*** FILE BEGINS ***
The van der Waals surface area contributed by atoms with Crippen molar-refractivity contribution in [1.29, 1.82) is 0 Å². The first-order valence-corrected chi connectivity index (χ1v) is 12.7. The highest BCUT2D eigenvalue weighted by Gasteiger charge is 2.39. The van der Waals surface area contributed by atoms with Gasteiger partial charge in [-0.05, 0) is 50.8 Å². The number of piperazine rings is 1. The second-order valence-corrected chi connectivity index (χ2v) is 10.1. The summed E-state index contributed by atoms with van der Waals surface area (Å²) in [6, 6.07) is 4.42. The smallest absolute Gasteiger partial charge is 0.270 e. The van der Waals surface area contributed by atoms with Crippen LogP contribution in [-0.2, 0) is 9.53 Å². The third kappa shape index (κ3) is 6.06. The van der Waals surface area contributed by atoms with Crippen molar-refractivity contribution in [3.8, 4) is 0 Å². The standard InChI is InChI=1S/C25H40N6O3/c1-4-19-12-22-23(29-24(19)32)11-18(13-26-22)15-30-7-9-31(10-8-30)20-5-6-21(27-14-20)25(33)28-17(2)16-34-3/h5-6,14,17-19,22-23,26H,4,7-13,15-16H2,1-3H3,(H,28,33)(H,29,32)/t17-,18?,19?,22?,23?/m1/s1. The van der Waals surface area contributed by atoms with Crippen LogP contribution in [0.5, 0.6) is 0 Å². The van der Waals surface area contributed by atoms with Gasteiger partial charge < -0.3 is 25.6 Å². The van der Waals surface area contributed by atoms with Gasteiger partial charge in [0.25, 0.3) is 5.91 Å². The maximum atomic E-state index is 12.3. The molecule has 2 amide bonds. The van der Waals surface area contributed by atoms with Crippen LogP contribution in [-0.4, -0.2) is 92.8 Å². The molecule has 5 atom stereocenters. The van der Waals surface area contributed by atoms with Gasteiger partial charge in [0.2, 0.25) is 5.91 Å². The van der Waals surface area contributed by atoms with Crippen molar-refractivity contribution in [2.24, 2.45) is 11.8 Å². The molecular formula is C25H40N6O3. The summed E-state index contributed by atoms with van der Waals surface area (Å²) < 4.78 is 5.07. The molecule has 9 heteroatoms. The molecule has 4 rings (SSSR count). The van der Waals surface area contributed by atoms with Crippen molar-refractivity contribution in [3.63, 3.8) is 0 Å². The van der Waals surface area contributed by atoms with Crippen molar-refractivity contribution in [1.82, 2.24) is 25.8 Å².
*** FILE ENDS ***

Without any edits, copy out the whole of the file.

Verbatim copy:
The van der Waals surface area contributed by atoms with Crippen molar-refractivity contribution in [1.29, 1.82) is 0 Å². The first-order valence-corrected chi connectivity index (χ1v) is 12.7. The highest BCUT2D eigenvalue weighted by Gasteiger charge is 2.39. The van der Waals surface area contributed by atoms with Gasteiger partial charge in [-0.05, 0) is 50.8 Å². The number of piperazine rings is 1. The second-order valence-corrected chi connectivity index (χ2v) is 10.1. The summed E-state index contributed by atoms with van der Waals surface area (Å²) in [6, 6.07) is 4.42. The smallest absolute Gasteiger partial charge is 0.270 e. The van der Waals surface area contributed by atoms with Crippen LogP contribution in [-0.2, 0) is 9.53 Å². The third kappa shape index (κ3) is 6.06. The van der Waals surface area contributed by atoms with Crippen molar-refractivity contribution in [3.8, 4) is 0 Å². The standard InChI is InChI=1S/C25H40N6O3/c1-4-19-12-22-23(29-24(19)32)11-18(13-26-22)15-30-7-9-31(10-8-30)20-5-6-21(27-14-20)25(33)28-17(2)16-34-3/h5-6,14,17-19,22-23,26H,4,7-13,15-16H2,1-3H3,(H,28,33)(H,29,32)/t17-,18?,19?,22?,23?/m1/s1. The van der Waals surface area contributed by atoms with Crippen LogP contribution in [0.5, 0.6) is 0 Å². The van der Waals surface area contributed by atoms with Gasteiger partial charge < -0.3 is 25.6 Å². The van der Waals surface area contributed by atoms with Gasteiger partial charge in [0.25, 0.3) is 5.91 Å². The maximum atomic E-state index is 12.3. The molecule has 2 amide bonds. The van der Waals surface area contributed by atoms with Crippen LogP contribution in [-0.4, -0.2) is 92.8 Å². The molecule has 5 atom stereocenters. The van der Waals surface area contributed by atoms with Gasteiger partial charge in [0.2, 0.25) is 5.91 Å². The van der Waals surface area contributed by atoms with Crippen molar-refractivity contribution in [2.24, 2.45) is 11.8 Å². The molecular formula is C25H40N6O3. The summed E-state index contributed by atoms with van der Waals surface area (Å²) < 4.78 is 5.07. The molecule has 9 heteroatoms. The molecule has 4 rings (SSSR count). The van der Waals surface area contributed by atoms with Crippen molar-refractivity contribution in [3.63, 3.8) is 0 Å². The van der Waals surface area contributed by atoms with Crippen molar-refractivity contribution in [1.82, 2.24) is 25.8 Å².